• Abstract: Two cDNA sequences encoding a trypsin‐like and a chymotrypsin‐like serine protease (MsT and MsCT, GenBank accession Nos. KP730443 and KP730444, respectively) were cloned from midgut of oriental armyworm, Mythimna separata Walker. Multiple alignments revealed that the deduced amino acid sequences of MsT and MsCT contained a serine protease catalytic motif GDSGGPL and catalytic triads (His, Asp, and Ser). Analyses of tissue and developmental expression of MsT and MsCT showed that they were mainly expressed in midguts and could be detected in first to sixth instar larvae, prepupal and pupal stages. Expressions of both MsT and MsCT were downregulated after 24 h of starvation and upregulated by subsequent insect refeeding. MsT expression in response to 20‐hydroxyecdysone (20E) was dose dependent and upregulated after 24 h. However, MsCT expression in response to 20E was downregulated compared with controls. MsCT, but not MsT, transcripts were upregulated after 24 h of Cry1Ac protoxin exposure. These results suggested that MsT was most likely involved in food protein digestion and molting in M. separata whereas MsCT was most likely involved in food protein digestion and Bacillus thuringiensis (Bt) protoxin activation. RNA interference indicated that MsT and MsCT expression levels decreased 76.7 and 86.2% after treated with MsT and MsCT dsRNA, respectively. This study showed that M. separata expressed midgut proteases in line with known lepidopteran counterparts and contributed valuable sequence resource information regarding insect proteases.
    • Abstract: Ecdysis in insects can be defined as shedding of the cuticle at the end of a larval stadium. This event can only occur after the peak titer of ecdysteroid in the hemolymph has returned to a low level. In the cockroach Periplaneta americana, ecdysis is strongly correlated with a rise in the concentration of trehalose and glucose in the hemolymph, leading to the idea that a causal relationship may exist between both events. The objective in this study was to determine if an increase in hemolymph sugar level would shorten the time to ecdysis in cockroach larvae with experimentally delayed ecdysis. The last larval stadium of P. americana averages 33.5 days but this increases significantly if the larva is injected with a small volume of saline. Injection of 10 μl of saline on day 20 and on four successive days lengthened the stadium by as much as 2 weeks. If, however, trehalose or glucose is incorporated into the saline, approximately 40% of the treated larvae undergo ecdysis at the same time as uninjected larvae. Injection of Peram‐AKH, the hypertrehalosemic hormone, also decreases the time for ecdysis to occur. This suggests that peak levels of ecdysteroid trigger the release of Peram‐AKH, which then leads to activation of trehalose synthesis. The results support the hypothesis that elevated hemolymph sugar is a contributing factor in the removal of ecdysteroid from the hemolymph.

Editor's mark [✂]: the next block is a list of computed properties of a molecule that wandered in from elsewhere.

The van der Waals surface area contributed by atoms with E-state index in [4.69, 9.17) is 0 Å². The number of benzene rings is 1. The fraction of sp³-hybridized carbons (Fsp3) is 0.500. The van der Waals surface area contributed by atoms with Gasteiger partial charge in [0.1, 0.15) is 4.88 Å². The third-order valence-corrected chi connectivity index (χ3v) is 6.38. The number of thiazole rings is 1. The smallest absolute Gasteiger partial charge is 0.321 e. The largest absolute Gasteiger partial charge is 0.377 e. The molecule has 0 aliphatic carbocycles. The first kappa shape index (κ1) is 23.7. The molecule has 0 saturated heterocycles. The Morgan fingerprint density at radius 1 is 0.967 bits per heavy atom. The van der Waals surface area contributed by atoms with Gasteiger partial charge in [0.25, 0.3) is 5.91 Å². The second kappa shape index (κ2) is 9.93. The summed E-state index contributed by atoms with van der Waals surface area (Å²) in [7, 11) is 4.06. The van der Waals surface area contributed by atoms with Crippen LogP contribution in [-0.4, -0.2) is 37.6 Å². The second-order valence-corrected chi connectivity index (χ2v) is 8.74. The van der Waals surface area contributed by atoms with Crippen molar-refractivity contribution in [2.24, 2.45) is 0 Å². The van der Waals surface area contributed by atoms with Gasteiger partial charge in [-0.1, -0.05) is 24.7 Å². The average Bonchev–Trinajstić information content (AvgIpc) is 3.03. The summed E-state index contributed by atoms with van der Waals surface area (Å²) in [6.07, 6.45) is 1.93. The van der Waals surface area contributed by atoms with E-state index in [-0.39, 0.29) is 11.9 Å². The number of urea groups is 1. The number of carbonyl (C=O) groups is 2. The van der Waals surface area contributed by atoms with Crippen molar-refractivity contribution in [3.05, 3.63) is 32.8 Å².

• Abstract: Vital physiological processes that drive the insect molt represent areas of interest for the development of alternative control strategies. The western tarnished plant bug (Lygus hesperus Knight) is a pest of numerous agronomic and horticultural crops but the development of novel control approaches is impeded by limited knowledge of the mechanisms regulating its molt. To address this deficiency, we examined the fundamental relationship underlying the hormonal and molecular components of ecdysis. At 27°C L. hesperus exhibits a temporally controlled nymph–adult molt that occurs about 4 days after the final nymph–nymph molt with ecdysteroid levels peaking 2 days prior to the final molt. Application of exogenous ecdysteroids when endogenous levels had decreased disrupted the nymphal–adult molt, with treated animals exhibiting an inability to escape the old exoskeleton and resulting in mortality compared to controls. Using accessible transcriptomic data, we identified 10 chitinase‐like sequences (LhCht), eight of which had protein motifs consistent with chitinases. Phylogenetic analyses revealed orthologous relationships to chitinases critical to molting in other insects. RT‐PCR based transcript profiling revealed that expression changes to four of the LhChts was coordinated with the molt period and ecdysteroid levels. Collectively, our results support a role for ecdysteroid regulation of the L. hesperus molt and suggest that cuticle clearance is mediated by LhCht orthologs of chitinases that are essential to the molt process. These results provide the initial hormonal and molecular basis for future studies to investigate the specific roles of these components in molting.
    • Abstract: Coexistence or displacement of parasitoids in hosts during intrinsic competitive interactions between different parasitoid species (multiparasitism) may depend on their life history traits and behavior. Intense competition for possession of hosts may lead to the elimination of the inferior competitor through physical attack and/or physiological suppression. However, the mechanisms of physiological suppression during multiparasitism remain unclear. Previous work has shown that first instar larvae of the solitary endoparasitoid Meteorus pulchricornis possess well‐developed mandibles that are used to kill competitors. Two gregarious endoparasitoids, Cotesia kariyai and C. rufricus, share host resources especially when the time gap of oviposition is short. Here, we investigated the physiological influence of wasp‐regulatory factors of the three endoparasitoids, M. pulchricornis, C. kariyai, and C. ruficrus, in their common host Mythimna separata. We found that MpVLP alone (or with venom) deleteriously affected the development of the two gregarious species. Similarly, CkPDV plus venom had toxic effect on M. pulchricornis eggs and immature larvae, although they were not harmful to immature stages of C. ruficrus. Cotesia kariyai and C. ruficrus were able to coexist mainly through the expression of regulatory factors and both could successfully emerge from a multiparasitized host. The injection of CkPDV plus venom after oviposition in L5 host larvae facilitated C. ruficrus development and increased the rate of successful parasitism from 9% to 62%. This suggests that the two gregarious parasitoid wasps exhibit strong phylogenetic affinity, favoring their coexistence and success in multiparasitized hosts.